Now that I am retired having been many years a magistrate with a long awareness of the declining freedoms enjoyed by the ordinary citizen and a corresponding fear of the big brother state`s ever increasing encroachment on civil liberties I hope that my personal observations within these general parameters will be of interest to those with an open mind. Having been blogging with this title for many years against the rules of the Ministry of Justice my new found freedom should allow me to be less inhibited in these observations.
Comments are usually moderated. However, I do not accept any legal responsibility for the content of any comment. If any comment seems submitted just to advertise a website it will not be published.
Friday, 30 September 2016
I can well understand the police position. Their numbers have dropped dramatically in the last six years from 143,734 to 124,066. Although perhaps some statistics tell us crime has fallen and others that it hasn`t IMHO reduced numbers of police officers mean that all the work that they do has to be rationed or performed over a longer period. And that includes investigation into criminal activity when the person arrested has yet to be charged. F.O.I. figures for the Met Police in 2014 show 4630 people were on bail for over six months.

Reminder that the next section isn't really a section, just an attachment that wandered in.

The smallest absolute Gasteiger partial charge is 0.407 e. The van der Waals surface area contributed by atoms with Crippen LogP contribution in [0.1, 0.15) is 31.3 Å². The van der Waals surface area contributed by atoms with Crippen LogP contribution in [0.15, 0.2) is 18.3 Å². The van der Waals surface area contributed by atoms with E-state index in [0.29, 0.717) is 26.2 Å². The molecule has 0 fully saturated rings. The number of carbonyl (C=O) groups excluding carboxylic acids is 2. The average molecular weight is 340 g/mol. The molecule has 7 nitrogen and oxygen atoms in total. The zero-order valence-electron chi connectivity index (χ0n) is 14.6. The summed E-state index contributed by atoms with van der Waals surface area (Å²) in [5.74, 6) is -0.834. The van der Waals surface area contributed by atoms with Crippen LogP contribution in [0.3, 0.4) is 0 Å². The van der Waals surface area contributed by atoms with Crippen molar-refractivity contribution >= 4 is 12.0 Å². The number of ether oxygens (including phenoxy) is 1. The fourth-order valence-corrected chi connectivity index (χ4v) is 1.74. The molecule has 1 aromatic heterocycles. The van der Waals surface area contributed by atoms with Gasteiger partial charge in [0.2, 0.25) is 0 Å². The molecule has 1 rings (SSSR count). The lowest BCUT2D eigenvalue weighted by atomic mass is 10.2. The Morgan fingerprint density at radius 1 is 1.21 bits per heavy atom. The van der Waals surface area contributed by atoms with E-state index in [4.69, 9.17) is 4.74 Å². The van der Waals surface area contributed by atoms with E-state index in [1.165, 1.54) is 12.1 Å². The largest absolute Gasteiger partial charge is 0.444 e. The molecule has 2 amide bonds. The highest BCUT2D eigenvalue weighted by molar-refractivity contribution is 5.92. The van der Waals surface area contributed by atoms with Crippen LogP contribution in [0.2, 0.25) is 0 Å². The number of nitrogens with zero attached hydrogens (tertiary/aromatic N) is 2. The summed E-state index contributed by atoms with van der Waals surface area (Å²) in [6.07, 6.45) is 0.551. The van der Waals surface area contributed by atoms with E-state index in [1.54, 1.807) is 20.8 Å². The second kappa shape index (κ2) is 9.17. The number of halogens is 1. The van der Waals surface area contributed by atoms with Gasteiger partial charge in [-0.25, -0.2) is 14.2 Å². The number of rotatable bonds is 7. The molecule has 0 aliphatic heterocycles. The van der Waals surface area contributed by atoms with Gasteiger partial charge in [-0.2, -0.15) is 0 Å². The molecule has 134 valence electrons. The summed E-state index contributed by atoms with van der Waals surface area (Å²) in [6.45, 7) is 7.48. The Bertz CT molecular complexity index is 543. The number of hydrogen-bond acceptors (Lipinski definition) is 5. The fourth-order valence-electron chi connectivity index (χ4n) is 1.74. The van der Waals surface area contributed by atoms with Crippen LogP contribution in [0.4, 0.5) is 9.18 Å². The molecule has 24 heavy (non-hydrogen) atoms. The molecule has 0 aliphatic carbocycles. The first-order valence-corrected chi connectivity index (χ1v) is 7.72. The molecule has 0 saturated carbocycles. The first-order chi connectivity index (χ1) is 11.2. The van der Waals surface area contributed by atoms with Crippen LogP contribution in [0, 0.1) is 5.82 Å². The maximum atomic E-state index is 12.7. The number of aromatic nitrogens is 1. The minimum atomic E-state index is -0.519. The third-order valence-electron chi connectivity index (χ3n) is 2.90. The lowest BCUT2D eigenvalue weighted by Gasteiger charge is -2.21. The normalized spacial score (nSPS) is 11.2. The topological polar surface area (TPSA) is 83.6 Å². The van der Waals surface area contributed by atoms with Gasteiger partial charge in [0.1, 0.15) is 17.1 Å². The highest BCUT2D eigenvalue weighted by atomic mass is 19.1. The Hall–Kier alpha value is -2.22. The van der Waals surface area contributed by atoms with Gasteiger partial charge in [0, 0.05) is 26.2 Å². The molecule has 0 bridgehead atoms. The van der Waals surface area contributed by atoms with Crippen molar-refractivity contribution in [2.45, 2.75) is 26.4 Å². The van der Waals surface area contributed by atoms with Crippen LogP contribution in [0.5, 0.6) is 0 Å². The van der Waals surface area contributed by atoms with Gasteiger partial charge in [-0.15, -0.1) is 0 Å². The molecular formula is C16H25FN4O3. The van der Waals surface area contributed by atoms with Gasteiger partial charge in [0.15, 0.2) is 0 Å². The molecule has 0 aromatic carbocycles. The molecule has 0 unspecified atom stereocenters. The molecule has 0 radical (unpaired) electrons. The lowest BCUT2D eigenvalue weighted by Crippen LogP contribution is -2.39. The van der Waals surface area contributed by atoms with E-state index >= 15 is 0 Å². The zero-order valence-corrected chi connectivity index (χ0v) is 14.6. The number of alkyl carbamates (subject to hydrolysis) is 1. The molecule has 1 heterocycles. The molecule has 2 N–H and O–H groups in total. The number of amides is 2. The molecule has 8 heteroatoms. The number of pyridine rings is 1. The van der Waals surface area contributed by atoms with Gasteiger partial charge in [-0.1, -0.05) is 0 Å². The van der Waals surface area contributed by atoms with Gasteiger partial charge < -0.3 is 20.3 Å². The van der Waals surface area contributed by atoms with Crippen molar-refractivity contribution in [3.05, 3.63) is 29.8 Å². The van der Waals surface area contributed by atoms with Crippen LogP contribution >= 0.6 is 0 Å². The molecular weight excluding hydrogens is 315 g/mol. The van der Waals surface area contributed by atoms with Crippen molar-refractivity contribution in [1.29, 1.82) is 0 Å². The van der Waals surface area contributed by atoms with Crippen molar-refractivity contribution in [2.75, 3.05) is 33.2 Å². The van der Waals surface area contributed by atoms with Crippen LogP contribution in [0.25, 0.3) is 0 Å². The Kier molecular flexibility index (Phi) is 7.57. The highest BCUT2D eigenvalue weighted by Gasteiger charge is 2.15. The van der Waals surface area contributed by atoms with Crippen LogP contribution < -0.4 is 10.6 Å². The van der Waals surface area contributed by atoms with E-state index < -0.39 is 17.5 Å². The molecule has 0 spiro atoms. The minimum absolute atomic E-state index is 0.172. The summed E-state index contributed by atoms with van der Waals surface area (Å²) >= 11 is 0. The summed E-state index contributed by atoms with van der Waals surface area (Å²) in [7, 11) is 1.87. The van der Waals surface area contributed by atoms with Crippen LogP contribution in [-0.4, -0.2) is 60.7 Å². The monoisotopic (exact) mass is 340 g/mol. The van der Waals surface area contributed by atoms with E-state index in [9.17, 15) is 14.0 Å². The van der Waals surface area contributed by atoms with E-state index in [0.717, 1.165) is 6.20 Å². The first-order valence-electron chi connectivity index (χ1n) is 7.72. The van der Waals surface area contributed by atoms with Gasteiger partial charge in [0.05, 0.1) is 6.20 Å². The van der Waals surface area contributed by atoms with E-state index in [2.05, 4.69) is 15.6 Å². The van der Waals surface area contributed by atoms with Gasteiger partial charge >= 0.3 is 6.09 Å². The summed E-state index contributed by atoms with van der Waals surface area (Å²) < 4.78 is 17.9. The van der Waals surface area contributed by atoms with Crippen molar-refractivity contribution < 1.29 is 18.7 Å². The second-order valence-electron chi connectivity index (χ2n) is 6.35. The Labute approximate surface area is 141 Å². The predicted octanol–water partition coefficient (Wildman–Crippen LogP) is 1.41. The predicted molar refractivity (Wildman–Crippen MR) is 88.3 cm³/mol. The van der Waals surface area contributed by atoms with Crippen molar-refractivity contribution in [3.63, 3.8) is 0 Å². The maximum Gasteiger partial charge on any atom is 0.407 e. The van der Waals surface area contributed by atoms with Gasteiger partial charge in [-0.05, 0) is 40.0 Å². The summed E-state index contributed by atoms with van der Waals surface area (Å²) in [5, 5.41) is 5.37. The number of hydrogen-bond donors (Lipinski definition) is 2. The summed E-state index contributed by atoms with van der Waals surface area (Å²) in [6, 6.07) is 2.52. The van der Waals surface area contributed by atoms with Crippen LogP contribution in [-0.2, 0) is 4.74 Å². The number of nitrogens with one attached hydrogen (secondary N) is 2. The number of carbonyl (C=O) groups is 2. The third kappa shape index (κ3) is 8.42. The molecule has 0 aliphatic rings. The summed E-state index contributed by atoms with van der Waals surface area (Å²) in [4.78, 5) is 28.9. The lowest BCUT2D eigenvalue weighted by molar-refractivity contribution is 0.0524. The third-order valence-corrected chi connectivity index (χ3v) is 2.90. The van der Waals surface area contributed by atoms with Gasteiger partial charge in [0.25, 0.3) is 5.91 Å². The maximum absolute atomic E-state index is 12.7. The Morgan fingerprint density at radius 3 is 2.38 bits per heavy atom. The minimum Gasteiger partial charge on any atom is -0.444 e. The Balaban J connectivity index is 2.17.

Governments always seek scapegoats when publicly funded organisations or those contracted out have their budgets cut dramatically, way beyond expectations of increasing efficiency, and subsequently fail to perform to expected standards. The NHS, UK Border Agency as was, the Probation Service, the Prison Service are but a few examples. The police are no exception. Considering the prime minister`s previous office this meeting of contrary opinions is going to cause not a little dust to fly.
Thursday, 29 September 2016
I wonder if too clever by half criminal lawyers will line up this possibility of sporting despair when advising convicted clients of their chances on appealing sentence especially if sentence was by single District Judge..
Tuesday, 27 September 2016
Monday, 26 September 2016
The legal system, quite correctly, has provision to charge and if necessary take to trial those suspected of planning to commit disorder or worse. But this man is legally innocent of any such intent. By any standards it is a blot on the face of English justice that he has been made subject to such restraints in the same week that it was revealed that a Detective Superintendant was effectively sacked for allowing a murderer to incriminate himself willingly and without any coercion apart from the pleasure of smoking a cigarette whilst so doing.
The activities of police with regard to what is known all too widely as domestic violence and victim orientated investigations are becoming increasingly arbritary in their acting as judge, jury and executioner where the ancient concept of innocent until proved guilty has become an anachronism.
Friday, 23 September 2016
Further to my post of 13th September it seems that the world has really gone crazy. As if one Chief Constable`s lunatic suggestion isn`t enough the Police and Crime Commissioner in Leicestershire is considering jumping on to the equality and diversity bandwagon. Soon it will truly be Sharia law enforcement.
Wednesday, 21 September 2016